“By studying the assumptions and beliefs that allowed the practice to flourish for centuries, we unmask the racism of our own time,” he added. “And by honouring the victims of slavery, we restore some measure of dignity to those who were so mercilessly stripped of it.” Mr. Guterres stressed that it was incumbent on everyone to fight slavery’s legacy of racism, using the “powerful weapon” of education – the theme of this year’s commemoration.
An ‘evil enterprise’
“The legacy of the transatlantic slave trade haunts us to this day. We can draw a straight line from the centuries of colonial exploitation to the social and economic inequalities of today,” he said. On Thursday, Bryan Stevenson, Founder and Executive Director of the Equal Justice Initiative – a non-profit working to end mass incarceration in the United States – will be the featured speaker and a participant in a panel discussion highlighting efforts by museums to include the voices of people of African descent and deal with the colonial past.
A haunting legacy
Ms. Ribeiro has been using the power of education to fight discrimination against Afro-Brazilians, including through her bestselling book titled ‘Little Anti-Racist Manual’ and her Instagram account, which has attracted more than a million followers. On Monday, the UN General Assembly will hold a meeting where Brazilian philosopher and journalist, Professor Djamila Ribeiro, will deliver the keynote address. UN/Israa Hamad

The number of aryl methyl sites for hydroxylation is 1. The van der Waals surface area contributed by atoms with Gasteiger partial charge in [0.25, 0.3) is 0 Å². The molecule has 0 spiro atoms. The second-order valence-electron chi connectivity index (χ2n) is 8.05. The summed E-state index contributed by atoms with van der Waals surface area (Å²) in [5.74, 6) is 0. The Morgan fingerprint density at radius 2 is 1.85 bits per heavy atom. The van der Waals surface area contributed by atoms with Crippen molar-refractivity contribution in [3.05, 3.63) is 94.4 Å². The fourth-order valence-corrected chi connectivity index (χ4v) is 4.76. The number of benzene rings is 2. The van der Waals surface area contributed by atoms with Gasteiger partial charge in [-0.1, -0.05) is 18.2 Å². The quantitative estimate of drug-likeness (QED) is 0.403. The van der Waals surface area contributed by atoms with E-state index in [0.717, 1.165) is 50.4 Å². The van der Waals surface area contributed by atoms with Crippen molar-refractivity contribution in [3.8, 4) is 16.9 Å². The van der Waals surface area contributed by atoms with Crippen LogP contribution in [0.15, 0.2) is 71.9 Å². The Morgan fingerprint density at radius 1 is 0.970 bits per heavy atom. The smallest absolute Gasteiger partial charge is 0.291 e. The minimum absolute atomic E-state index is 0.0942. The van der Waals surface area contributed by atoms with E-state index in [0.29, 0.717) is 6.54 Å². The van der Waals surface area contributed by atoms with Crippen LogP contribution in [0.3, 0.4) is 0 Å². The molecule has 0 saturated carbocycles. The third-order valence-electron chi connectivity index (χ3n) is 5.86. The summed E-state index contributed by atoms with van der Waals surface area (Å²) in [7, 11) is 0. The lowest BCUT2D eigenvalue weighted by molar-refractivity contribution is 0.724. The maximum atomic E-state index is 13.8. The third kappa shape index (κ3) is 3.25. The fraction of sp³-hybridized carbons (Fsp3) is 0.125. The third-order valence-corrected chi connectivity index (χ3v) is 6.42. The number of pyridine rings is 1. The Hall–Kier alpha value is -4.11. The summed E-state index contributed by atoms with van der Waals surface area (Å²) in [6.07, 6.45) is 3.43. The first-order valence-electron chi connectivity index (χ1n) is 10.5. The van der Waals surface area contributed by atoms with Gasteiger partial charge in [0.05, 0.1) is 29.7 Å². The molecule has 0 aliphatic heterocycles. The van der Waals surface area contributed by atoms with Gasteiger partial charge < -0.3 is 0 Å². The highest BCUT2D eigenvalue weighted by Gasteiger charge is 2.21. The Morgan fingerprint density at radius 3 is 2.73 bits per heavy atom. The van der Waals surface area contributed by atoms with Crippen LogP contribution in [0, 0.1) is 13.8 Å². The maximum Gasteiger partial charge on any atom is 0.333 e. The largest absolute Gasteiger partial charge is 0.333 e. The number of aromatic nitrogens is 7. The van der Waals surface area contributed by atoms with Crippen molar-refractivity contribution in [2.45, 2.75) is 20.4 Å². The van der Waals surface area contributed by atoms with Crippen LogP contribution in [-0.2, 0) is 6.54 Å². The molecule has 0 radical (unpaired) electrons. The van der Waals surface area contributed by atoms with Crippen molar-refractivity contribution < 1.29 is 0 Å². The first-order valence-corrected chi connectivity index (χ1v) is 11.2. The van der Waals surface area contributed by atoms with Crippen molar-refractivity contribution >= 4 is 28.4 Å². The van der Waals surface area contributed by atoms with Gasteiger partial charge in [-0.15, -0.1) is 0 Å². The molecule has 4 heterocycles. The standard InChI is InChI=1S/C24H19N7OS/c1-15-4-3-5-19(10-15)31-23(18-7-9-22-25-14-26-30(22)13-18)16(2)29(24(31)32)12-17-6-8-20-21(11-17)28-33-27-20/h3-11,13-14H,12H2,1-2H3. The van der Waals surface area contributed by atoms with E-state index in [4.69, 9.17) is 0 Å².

Unite against racism
Other panelists will include the General Director of the Rijksmuseum in the Netherlands, Taco Dibbits, and the Head of its History Department, Valika Smeulders. The 2023 commemoration kicked off in late February with the opening of an interactive exhibition titled Slavery: Ten True Stories of Dutch Colonial Slavery, brought to the UN by the museum, which is located in Amsterdam. The UN has organized a series of events to commemorate the International Day.
UN commemorative events
“And we can recognize the racist tropes popularized to rationalize the inhumanity of the slave trade in the white supremacist hate that is resurgent”, he added. Men, women and children were “ripped from their families and homelands – their communities torn apart, their bodies commodified, their humanity denied.” “But it is also a history of awe-inspiring courage that shows human beings at their best – starting with enslaved people who rose up against impossible odds and extending to the abolitionists who spoke out against this atrocious crime,” he added. Slavery memorial in Stone Town, Zanzibar, United Republic of Tanzania. Photo: Israa Hamad He said the history of slavery is one of suffering and barbarity that shows humanity at its worst. The Secretary-General called for people everywhere to “stand united against racism and together build a world in which everyone, everywhere can live lives of liberty, dignity, and human rights.” For more than 400 years, over 13 million Africans were trafficked across the Atlantic Ocean in what the Secretary-General called the “evil enterprise of enslavement”.